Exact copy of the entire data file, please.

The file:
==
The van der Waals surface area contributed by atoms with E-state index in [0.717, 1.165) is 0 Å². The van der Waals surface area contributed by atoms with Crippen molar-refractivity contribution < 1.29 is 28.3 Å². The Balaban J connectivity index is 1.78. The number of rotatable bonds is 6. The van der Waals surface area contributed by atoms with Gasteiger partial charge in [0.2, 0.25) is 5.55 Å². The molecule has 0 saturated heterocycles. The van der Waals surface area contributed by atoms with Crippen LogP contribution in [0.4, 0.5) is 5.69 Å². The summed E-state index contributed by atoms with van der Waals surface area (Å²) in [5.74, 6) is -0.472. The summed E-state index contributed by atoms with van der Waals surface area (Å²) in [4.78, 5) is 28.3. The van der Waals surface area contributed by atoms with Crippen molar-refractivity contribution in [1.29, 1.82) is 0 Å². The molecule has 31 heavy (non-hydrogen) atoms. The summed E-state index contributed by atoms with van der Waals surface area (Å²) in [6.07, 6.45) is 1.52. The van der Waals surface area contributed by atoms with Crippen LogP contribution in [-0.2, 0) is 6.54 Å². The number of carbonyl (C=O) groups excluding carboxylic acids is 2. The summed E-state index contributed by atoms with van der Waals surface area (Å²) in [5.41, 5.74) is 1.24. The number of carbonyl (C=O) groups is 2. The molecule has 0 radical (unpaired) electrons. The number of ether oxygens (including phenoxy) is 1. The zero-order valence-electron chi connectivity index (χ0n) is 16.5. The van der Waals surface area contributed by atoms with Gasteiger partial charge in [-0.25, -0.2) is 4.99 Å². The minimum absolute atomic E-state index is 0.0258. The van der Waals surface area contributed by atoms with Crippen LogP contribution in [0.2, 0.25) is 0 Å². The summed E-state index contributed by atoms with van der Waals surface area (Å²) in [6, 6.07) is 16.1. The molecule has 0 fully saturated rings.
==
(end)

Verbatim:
The van der Waals surface area contributed by atoms with E-state index in [0.717, 1.165) is 0 Å². The van der Waals surface area contributed by atoms with Crippen molar-refractivity contribution < 1.29 is 28.3 Å². The Balaban J connectivity index is 1.78. The number of rotatable bonds is 6. The van der Waals surface area contributed by atoms with Gasteiger partial charge in [0.2, 0.25) is 5.55 Å². The molecule has 0 saturated heterocycles. The van der Waals surface area contributed by atoms with Crippen LogP contribution in [0.4, 0.5) is 5.69 Å². The summed E-state index contributed by atoms with van der Waals surface area (Å²) in [5.74, 6) is -0.472. The summed E-state index contributed by atoms with van der Waals surface area (Å²) in [4.78, 5) is 28.3. The van der Waals surface area contributed by atoms with Crippen molar-refractivity contribution in [1.29, 1.82) is 0 Å². The molecule has 31 heavy (non-hydrogen) atoms. The summed E-state index contributed by atoms with van der Waals surface area (Å²) in [6.07, 6.45) is 1.52. The van der Waals surface area contributed by atoms with Crippen LogP contribution in [-0.2, 0) is 6.54 Å². The number of carbonyl (C=O) groups excluding carboxylic acids is 2. The summed E-state index contributed by atoms with van der Waals surface area (Å²) in [5.41, 5.74) is 1.24. The number of carbonyl (C=O) groups is 2. The molecule has 0 radical (unpaired) electrons. The number of ether oxygens (including phenoxy) is 1. The zero-order valence-electron chi connectivity index (χ0n) is 16.5. The van der Waals surface area contributed by atoms with Gasteiger partial charge in [-0.25, -0.2) is 4.99 Å². The minimum absolute atomic E-state index is 0.0258. The van der Waals surface area contributed by atoms with Crippen LogP contribution in [0.2, 0.25) is 0 Å². The summed E-state index contributed by atoms with van der Waals surface area (Å²) in [6, 6.07) is 16.1. The molecule has 0 fully saturated rings.